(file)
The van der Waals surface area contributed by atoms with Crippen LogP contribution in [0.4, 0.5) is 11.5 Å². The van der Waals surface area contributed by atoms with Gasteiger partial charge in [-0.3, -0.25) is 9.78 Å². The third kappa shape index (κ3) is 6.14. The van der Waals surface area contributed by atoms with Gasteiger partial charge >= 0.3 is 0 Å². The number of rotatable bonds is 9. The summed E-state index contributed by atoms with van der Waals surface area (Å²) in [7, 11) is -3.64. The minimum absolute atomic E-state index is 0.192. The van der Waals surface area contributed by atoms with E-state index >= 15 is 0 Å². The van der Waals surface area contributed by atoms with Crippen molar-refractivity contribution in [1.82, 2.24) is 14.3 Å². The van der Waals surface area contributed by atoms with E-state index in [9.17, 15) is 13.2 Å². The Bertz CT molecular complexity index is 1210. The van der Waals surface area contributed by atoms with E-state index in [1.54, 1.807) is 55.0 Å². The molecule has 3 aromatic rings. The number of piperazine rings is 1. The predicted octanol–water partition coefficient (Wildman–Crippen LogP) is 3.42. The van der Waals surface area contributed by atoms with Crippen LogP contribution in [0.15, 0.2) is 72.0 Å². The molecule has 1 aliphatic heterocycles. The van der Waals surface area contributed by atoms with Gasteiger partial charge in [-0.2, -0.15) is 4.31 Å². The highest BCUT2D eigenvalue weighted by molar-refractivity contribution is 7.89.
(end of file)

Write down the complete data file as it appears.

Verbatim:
The van der Waals surface area contributed by atoms with Crippen LogP contribution in [0.4, 0.5) is 11.5 Å². The van der Waals surface area contributed by atoms with Gasteiger partial charge in [-0.3, -0.25) is 9.78 Å². The third kappa shape index (κ3) is 6.14. The van der Waals surface area contributed by atoms with Gasteiger partial charge >= 0.3 is 0 Å². The number of rotatable bonds is 9. The summed E-state index contributed by atoms with van der Waals surface area (Å²) in [7, 11) is -3.64. The minimum absolute atomic E-state index is 0.192. The van der Waals surface area contributed by atoms with E-state index >= 15 is 0 Å². The van der Waals surface area contributed by atoms with Crippen molar-refractivity contribution in [1.82, 2.24) is 14.3 Å². The van der Waals surface area contributed by atoms with E-state index in [9.17, 15) is 13.2 Å². The Bertz CT molecular complexity index is 1210. The van der Waals surface area contributed by atoms with E-state index in [1.54, 1.807) is 55.0 Å². The molecule has 3 aromatic rings. The number of piperazine rings is 1. The predicted octanol–water partition coefficient (Wildman–Crippen LogP) is 3.42. The van der Waals surface area contributed by atoms with Crippen LogP contribution in [0.15, 0.2) is 72.0 Å². The molecule has 1 aliphatic heterocycles. The van der Waals surface area contributed by atoms with Gasteiger partial charge in [-0.2, -0.15) is 4.31 Å². The highest BCUT2D eigenvalue weighted by molar-refractivity contribution is 7.89.